EK: Directing. I love the experience of being on set, touching the camera, working with props, talking with your actors and creating a world that wasn’t there until everybody showed up. Writing and editing are actually strangely similar, almost echoes of one another. You are alone and really charting a course doing both. Plenty of time to think, tweak things, erase the thing you tweaked, and do it several thousand times over until you are satisfied enough to call it. You don’t really get that luxury on set when directing, not as many chances to overthink. I love the spontaneity of being on set, however it is made a little sweeter knowing you planned it out to the max when writing to allow that bit of spontaneity, and then get a chance to filter things even further in editing sometime in the future. It all works together quite nicely when you think about it that way.
IFJ: What was the biggest challenge you faced during post-production, and how did you overcome it?
EK: Post production actually felt like the easiest part in some ways because there was not a deadline on my end. Benefits to making your own film haha. Editing was wrapping up around the time lockdowns started across the country so it actually gave me more than enough time to really play with the edit since there was nothing else anyone could do for most of this past spring. (Existential dread aside.) Honestly Covid-19 threw the biggest wrench into the marketing of this project which I always call the fourth phase of production after post. We obviously had to pivot a lot in terms of a lack of film festival offerings, and doing a VOD release on our own without being able to do live screenings or actually meet our supporters. I still hope to watch this movie with a live audience one day once it is safe to do so. I miss that. But we got creative with it however and for that I am very proud despite the challenges.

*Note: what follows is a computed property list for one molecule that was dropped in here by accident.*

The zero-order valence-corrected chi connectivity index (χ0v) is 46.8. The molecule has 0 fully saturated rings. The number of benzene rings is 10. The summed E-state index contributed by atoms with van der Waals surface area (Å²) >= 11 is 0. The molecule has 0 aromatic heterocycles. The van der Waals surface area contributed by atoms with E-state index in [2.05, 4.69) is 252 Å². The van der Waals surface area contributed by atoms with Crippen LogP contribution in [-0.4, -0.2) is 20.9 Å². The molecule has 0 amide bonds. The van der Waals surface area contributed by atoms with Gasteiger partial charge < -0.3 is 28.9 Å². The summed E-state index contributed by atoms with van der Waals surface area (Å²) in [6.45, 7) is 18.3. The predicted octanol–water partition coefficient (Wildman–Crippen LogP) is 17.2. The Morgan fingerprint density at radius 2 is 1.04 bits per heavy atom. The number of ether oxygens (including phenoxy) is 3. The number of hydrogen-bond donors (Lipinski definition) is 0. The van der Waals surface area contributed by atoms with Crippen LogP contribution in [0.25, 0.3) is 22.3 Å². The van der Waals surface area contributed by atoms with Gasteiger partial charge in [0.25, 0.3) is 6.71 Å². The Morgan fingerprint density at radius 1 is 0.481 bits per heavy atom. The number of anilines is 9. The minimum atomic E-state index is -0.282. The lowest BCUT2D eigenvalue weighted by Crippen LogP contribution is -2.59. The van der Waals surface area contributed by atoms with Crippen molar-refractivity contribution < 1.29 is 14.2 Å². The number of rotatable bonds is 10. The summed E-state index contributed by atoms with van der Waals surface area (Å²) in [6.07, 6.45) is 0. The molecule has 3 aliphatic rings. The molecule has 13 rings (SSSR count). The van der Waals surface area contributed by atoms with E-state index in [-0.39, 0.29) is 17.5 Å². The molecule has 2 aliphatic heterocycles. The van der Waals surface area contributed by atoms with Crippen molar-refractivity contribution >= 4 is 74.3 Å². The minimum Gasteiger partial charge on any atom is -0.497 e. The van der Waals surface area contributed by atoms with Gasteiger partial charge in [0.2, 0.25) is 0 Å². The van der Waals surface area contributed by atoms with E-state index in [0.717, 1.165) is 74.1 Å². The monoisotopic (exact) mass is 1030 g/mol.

IFJ: What was your festival/marketing/distribution strategy?
EK: With our release strategy turned on its head this year due to Covid, social media and our online distribution for the project are more vital than ever as they are the only way for folks to experience Panda Bear It. We did a run with the 2020 Charlotte Film Festival as an official selection, and it was entirely virtual. It showed the option of really embracing online as that is all us indie filmmakers have right now. We just did a short run season on my podcast Convincing Creatives where we talked to the cast and crew of Panda Bear It during each episode of the show. I think it proved to be a great way to connect with everyone and celebrate the release of the film by talking about how we got it done. The types of conversations we would have with an audience at a film festival Q&A just put into podcast form. I actually think it’s fantastic because more people can experience the behind the scenes of our production that way and feel a connection to the people who made this movie.
IFJ: How did you get into filmmaking?